“I think I’ve discovered, also by accident, the great vocation of my life, what gives me the most joy, to do the greatest joy. I feel very alive there. The greatest attraction in the world is the chat, the conversation,” said Jô himself.

He returned to Globo in 2000 when “Programa do Jô” premiered. “It wasn’t a question of salary, because the SBT’s counterproposal was very high. I came back for the opportunity to do more international interviews, for the recording opportunities, for the journalism support.”

Jô Soares worked prominently in the press and was a bestselling author. In the 1980s he wrote regularly for the newspapers “O Globo” and “Folha de S.Paulo” as well as for the magazine “Manchete”. Between 1989 and 1996 he wrote a column in Veja.

He also wrote five books, four of which were novels. It premiered “O astronauta sem regime” (1983), a collection of chronicles originally published in “O Globo”. The novel “O Xangô de Baker Street” (1995) topped the bestseller lists and was made into a film in 2001. Subsequent works were The Man Who Killed Getúlio Vargas (1998), Assassinatos na Academia Brasileira de Letras (2005) and As esganadas (2011). They have sold very well.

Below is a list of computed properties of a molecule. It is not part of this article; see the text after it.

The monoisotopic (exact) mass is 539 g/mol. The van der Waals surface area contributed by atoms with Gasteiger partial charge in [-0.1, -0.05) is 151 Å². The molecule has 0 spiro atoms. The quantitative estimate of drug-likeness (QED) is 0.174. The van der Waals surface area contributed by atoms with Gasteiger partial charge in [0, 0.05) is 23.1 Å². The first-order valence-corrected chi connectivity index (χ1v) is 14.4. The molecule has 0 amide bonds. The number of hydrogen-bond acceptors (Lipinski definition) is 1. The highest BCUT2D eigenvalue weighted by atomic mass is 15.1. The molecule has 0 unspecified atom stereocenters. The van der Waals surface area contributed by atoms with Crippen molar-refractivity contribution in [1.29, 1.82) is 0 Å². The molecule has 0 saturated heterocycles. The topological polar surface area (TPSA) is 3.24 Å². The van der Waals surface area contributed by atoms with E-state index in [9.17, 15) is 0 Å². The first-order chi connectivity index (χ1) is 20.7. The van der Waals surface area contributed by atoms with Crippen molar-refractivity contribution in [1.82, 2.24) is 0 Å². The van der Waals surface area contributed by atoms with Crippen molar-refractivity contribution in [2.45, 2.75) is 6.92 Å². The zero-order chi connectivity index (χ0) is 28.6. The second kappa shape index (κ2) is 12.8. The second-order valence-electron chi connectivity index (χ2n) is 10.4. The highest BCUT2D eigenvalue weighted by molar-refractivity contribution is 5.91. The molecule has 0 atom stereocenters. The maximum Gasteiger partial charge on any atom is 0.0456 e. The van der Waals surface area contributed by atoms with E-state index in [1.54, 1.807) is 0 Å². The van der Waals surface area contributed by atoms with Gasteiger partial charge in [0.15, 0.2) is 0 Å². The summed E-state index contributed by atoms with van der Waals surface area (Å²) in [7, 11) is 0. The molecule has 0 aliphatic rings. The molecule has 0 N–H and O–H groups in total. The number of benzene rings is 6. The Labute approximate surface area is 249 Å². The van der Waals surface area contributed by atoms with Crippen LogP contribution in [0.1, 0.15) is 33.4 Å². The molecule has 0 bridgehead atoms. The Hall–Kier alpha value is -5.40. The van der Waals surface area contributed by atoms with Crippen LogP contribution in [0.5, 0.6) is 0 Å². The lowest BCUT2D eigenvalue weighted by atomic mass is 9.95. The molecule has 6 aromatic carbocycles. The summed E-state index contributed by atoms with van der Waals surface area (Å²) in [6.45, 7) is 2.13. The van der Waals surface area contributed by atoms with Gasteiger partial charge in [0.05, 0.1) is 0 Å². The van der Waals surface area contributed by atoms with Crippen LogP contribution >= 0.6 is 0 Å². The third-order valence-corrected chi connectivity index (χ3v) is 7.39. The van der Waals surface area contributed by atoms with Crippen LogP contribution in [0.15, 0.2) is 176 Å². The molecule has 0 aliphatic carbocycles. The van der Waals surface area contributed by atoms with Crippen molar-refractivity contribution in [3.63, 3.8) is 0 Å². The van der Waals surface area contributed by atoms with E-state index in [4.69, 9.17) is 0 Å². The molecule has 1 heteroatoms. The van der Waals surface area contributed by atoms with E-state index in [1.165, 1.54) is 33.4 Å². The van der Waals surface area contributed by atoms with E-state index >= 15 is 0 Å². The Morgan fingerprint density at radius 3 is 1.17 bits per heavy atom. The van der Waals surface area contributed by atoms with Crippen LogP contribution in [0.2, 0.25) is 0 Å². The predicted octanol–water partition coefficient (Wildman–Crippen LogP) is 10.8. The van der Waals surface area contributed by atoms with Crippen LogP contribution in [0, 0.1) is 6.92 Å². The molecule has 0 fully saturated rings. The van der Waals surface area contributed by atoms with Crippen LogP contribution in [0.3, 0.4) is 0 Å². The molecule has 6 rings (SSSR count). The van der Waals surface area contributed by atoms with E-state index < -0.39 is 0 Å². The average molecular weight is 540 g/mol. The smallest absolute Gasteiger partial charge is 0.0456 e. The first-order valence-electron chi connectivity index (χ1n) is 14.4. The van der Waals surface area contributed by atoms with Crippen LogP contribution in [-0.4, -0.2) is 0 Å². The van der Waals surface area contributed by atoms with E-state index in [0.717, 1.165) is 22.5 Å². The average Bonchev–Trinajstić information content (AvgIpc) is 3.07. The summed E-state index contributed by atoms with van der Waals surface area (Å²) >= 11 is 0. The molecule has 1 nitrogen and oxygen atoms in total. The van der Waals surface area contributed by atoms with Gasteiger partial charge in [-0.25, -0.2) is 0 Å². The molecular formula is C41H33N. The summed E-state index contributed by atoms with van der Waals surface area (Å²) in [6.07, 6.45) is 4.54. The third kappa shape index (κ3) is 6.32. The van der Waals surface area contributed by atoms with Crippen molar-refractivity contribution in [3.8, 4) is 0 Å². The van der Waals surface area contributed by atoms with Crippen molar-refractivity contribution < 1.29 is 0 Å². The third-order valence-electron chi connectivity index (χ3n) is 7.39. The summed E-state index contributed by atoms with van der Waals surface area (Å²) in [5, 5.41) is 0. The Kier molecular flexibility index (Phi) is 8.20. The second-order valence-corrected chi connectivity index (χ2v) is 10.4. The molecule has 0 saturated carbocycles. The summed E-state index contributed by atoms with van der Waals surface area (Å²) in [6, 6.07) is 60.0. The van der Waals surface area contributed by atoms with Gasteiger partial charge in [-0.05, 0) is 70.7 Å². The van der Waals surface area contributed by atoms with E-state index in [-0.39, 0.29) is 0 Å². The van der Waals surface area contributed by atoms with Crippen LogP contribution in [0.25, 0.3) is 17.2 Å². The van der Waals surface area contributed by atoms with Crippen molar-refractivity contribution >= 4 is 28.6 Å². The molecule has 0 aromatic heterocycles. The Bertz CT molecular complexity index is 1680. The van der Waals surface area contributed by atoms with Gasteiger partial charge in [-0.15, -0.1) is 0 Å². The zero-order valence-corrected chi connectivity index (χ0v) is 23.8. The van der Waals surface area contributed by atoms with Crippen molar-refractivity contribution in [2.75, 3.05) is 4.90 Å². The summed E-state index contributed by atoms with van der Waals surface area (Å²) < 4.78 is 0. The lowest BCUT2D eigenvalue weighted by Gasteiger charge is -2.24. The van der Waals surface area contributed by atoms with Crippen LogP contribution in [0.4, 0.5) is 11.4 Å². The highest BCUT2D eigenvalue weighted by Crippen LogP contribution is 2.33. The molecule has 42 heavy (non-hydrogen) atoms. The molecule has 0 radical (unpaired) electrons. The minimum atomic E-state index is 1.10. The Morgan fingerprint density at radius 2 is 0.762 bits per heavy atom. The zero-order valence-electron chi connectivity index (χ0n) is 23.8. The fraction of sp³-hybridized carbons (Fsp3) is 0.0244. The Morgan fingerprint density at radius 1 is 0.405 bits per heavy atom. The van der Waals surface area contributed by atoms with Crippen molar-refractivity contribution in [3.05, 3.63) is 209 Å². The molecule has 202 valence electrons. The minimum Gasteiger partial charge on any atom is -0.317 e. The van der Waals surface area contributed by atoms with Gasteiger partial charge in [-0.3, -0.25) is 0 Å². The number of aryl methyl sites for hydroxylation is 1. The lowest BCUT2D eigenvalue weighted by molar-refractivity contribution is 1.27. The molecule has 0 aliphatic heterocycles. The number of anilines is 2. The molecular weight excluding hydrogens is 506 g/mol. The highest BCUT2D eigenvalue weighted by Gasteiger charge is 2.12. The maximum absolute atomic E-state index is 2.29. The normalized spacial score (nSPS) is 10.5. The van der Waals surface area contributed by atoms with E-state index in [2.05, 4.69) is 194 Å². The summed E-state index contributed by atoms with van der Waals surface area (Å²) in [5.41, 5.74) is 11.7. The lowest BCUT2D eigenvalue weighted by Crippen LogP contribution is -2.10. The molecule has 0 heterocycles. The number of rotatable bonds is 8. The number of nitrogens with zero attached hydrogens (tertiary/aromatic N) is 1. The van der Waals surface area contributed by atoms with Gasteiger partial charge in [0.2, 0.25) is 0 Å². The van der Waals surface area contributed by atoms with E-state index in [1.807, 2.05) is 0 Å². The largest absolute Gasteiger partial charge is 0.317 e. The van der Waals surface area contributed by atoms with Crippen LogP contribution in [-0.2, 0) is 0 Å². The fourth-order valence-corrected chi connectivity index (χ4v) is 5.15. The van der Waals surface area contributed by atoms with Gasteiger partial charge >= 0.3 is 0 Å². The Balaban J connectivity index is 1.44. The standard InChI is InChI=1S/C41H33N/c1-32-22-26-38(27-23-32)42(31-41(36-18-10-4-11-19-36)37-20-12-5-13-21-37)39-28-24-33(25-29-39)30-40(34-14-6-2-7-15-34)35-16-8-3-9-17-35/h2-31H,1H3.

In the theater, Jô became famous for his monologues, all with a comic and critical tone, with satires on everyday and political life in Brazil. The best known were “Love a fat man before it’s over” (1976), “Long live the fat man and down with the regime!” (1978), Um gordoidão no país da inflation (1983), O gordo ao vivo (1988), Um gordo em concerto (1994) which ran for two years and Na mira do gordo (2007 ).

Shows in which he appeared on stage as an actor also include a production of Auto da compadecida and Oscar (1961), starring Cacilda Becker and Walmor Chagas. As a director he was responsible for “Soraia, Posto 2” (1960), “The Seven Kittens” (1961), “Romeo and Juliet” (1969), “Frankenstein” (2002), “Ricardo III” (2006). ).

Of his more than 20 cinematic works, Jô appeared in some classics of national cinema, such as “Hitler IIIº Mundo” (1968) by José Agripino de Paula” and “A mulher de todos” (1969) by Rogério Sganzerla. He also directed the film O pai do povo (1976).

In this interview with Fantástico in 2012, he commented on his “illness rage” and fear of death. Allways in a good mood. “I’m a hypochondriac of exotic diseases. Beriberi I don’t even know what it is but I’m scared of catching it,” he joked. “The fear of death is a useless feeling: you are really going to die, there is no use in being afraid. I’m afraid of not being productive. I quote my friend Chico Anysio: [uma vez] they asked him: ‘Are you afraid of dying?’ He said no. I have pity’. Perfect.”

2 of 2 Jô Soares at JG, 1984 — Photo: Reproduction

Jô Soares at JG, 1984 — Photo: Reproduction